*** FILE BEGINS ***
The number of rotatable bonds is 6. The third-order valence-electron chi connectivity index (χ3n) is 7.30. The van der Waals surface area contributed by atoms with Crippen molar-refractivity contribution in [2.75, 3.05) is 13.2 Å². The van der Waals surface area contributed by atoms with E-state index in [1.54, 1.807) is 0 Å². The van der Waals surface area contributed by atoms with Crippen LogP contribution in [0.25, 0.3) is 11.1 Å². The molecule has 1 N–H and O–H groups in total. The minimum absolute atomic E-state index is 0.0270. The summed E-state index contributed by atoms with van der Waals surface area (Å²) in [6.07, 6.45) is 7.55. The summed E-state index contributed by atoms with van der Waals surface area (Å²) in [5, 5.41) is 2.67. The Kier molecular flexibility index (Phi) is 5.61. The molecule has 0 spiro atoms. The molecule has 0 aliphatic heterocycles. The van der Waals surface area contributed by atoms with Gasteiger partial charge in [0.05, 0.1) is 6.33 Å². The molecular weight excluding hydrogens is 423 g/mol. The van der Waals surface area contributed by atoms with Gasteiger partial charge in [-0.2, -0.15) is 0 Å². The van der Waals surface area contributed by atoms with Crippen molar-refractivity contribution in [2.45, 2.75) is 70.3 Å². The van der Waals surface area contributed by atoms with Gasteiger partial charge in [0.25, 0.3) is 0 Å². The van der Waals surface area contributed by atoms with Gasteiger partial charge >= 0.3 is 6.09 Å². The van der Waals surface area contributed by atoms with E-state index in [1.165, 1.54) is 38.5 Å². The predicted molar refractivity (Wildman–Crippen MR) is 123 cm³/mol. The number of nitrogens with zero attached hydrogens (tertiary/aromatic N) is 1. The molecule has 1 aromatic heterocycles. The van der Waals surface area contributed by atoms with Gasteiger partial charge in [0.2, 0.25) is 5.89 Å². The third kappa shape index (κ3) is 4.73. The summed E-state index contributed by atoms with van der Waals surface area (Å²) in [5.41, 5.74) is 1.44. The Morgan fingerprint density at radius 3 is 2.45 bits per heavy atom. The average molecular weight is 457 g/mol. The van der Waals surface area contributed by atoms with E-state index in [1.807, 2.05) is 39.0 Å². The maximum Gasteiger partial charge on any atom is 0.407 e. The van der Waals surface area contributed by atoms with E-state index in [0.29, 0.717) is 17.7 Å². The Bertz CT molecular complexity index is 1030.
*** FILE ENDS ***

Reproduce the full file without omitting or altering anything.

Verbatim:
The number of rotatable bonds is 6. The third-order valence-electron chi connectivity index (χ3n) is 7.30. The van der Waals surface area contributed by atoms with Crippen molar-refractivity contribution in [2.75, 3.05) is 13.2 Å². The van der Waals surface area contributed by atoms with E-state index in [1.54, 1.807) is 0 Å². The van der Waals surface area contributed by atoms with Crippen LogP contribution in [0.25, 0.3) is 11.1 Å². The molecule has 1 N–H and O–H groups in total. The minimum absolute atomic E-state index is 0.0270. The summed E-state index contributed by atoms with van der Waals surface area (Å²) in [6.07, 6.45) is 7.55. The summed E-state index contributed by atoms with van der Waals surface area (Å²) in [5, 5.41) is 2.67. The Kier molecular flexibility index (Phi) is 5.61. The molecule has 0 spiro atoms. The molecule has 0 aliphatic heterocycles. The van der Waals surface area contributed by atoms with Gasteiger partial charge in [0.05, 0.1) is 6.33 Å². The molecular weight excluding hydrogens is 423 g/mol. The van der Waals surface area contributed by atoms with Gasteiger partial charge in [-0.2, -0.15) is 0 Å². The van der Waals surface area contributed by atoms with Crippen molar-refractivity contribution in [2.45, 2.75) is 70.3 Å². The van der Waals surface area contributed by atoms with Gasteiger partial charge in [0.25, 0.3) is 0 Å². The van der Waals surface area contributed by atoms with Gasteiger partial charge >= 0.3 is 6.09 Å². The van der Waals surface area contributed by atoms with E-state index in [1.165, 1.54) is 38.5 Å². The predicted molar refractivity (Wildman–Crippen MR) is 123 cm³/mol. The number of nitrogens with zero attached hydrogens (tertiary/aromatic N) is 1. The molecule has 1 aromatic heterocycles. The van der Waals surface area contributed by atoms with Gasteiger partial charge in [0.2, 0.25) is 5.89 Å². The third kappa shape index (κ3) is 4.73. The summed E-state index contributed by atoms with van der Waals surface area (Å²) in [5.41, 5.74) is 1.44. The Morgan fingerprint density at radius 3 is 2.45 bits per heavy atom. The average molecular weight is 457 g/mol. The van der Waals surface area contributed by atoms with E-state index in [1.807, 2.05) is 39.0 Å². The maximum Gasteiger partial charge on any atom is 0.407 e. The van der Waals surface area contributed by atoms with E-state index in [0.29, 0.717) is 17.7 Å². The Bertz CT molecular complexity index is 1030.